French industry is pinning its hopes for reviving the flagging export fortunes of the Dassault Rafale fighter on the entry into production this month of Europe's first active electronically scanned array radar.

"This capability has ended its development phase and is now entering into the production phase," says Thales Airborne Systems chief executive Pierre-Yves Chaltiel.

Thales will start delivering AESA RBE-2 radars to the French air force from 2010 under a €200 million ($256 million) contract covering final development and the initial production of up to four units. Chaltiel expects the French defence ministry to award a full series production contract worth "several hundreds of millions of euros" for the RBE-2 in 2009, to equip the French military's fourth tranche of Rafales, expected to number around 60 aircraft.

Dassault Rafale 
 © JMJMC. Oversteyns Gallery/AirSpace

In the export market, "Rafale was very difficult to sell perhaps five or 10 years ago", says Chaltiel. "But now it's fully available with what I think is a real differentiator towards all its competitors".

Swapping out the Rafale's passive electronically steered antenna and replacing it with the active antenna takes "less than one hour", says Chaltiel, although France is yet to commit to a retrofit of its existing Rafale fleet. The AESA radar face improves detection range by "about 40% compared with previous technologies of radar", says Chaltiel.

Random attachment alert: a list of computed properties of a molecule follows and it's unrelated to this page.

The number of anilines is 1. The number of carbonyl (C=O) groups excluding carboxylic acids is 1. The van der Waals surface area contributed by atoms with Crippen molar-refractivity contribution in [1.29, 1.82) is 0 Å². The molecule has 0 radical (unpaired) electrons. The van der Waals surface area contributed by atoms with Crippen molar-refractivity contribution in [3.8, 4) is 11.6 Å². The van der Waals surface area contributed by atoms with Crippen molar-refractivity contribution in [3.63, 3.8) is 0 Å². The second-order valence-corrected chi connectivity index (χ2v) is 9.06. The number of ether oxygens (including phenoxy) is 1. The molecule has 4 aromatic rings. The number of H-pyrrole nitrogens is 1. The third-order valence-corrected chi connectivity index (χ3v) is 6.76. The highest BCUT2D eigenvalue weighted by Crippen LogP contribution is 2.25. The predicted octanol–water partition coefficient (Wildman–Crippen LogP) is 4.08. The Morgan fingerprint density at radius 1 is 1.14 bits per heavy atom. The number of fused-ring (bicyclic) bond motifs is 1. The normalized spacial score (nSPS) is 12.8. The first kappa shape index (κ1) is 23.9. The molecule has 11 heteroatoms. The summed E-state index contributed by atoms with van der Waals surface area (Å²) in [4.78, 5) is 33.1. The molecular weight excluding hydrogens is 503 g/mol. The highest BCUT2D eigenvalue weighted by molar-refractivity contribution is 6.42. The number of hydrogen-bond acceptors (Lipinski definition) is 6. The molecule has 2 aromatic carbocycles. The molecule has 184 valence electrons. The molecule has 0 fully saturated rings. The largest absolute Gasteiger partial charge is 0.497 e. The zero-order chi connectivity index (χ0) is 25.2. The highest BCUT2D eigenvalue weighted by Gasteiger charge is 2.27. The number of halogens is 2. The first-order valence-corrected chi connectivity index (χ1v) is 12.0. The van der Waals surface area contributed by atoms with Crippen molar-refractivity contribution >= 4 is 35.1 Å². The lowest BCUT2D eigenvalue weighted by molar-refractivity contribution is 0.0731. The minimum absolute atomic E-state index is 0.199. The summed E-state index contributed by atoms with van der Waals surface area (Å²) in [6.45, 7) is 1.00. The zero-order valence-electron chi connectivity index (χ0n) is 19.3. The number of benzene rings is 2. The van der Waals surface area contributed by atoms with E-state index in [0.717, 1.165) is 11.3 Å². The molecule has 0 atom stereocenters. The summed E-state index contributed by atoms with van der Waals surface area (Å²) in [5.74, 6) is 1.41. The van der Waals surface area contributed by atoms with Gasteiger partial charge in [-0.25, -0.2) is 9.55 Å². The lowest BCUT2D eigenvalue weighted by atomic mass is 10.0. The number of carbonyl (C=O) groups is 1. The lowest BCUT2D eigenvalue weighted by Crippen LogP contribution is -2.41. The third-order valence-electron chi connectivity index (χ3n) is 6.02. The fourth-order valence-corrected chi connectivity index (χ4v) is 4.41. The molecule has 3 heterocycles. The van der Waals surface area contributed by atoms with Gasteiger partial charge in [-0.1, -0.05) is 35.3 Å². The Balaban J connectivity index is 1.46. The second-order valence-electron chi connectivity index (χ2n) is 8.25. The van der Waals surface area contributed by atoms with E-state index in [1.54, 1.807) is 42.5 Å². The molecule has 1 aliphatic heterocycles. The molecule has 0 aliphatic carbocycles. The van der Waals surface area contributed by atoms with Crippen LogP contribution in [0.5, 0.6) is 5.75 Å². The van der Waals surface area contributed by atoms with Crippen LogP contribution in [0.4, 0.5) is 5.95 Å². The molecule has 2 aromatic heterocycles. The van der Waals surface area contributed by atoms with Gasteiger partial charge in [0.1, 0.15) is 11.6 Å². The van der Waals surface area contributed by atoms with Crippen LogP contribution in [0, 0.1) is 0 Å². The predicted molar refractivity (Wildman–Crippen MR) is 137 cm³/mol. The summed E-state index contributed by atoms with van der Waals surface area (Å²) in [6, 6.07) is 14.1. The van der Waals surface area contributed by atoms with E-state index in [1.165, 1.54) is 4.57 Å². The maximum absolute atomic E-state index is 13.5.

Meanwhile, the Rafale's ability to shoot down an enemy aircraft using only passive detection was demonstrated for the first time in October, says Chaltiel. Two aircraft flew "several miles apart", the first using electronic support measures to monitor the target and communicate its track via Link 16 datalink to the second Rafale.

The second aircraft also passively tracked the target using its infrared search and track system and was able to achieve a lock-on by sending "a few pulses" from its laser rangefinder. The enemy aircraft was then "shot down" using an MBDA "Mica-type" air-to-air missile with an active seeker that became effective at a range of around 18km (10nm), says Chaltiel.

"It is possible now to have a fully passive detection capability and shoot down enemy aircraft without transmitting a single emission from the aircraft," says Chaltiel.

Thales says that the integration of the RBE-2 positions the Rafale as the only fighter in its class to be equipped with active arrays for both its radar and electronic warfare suite.

Source: Flight International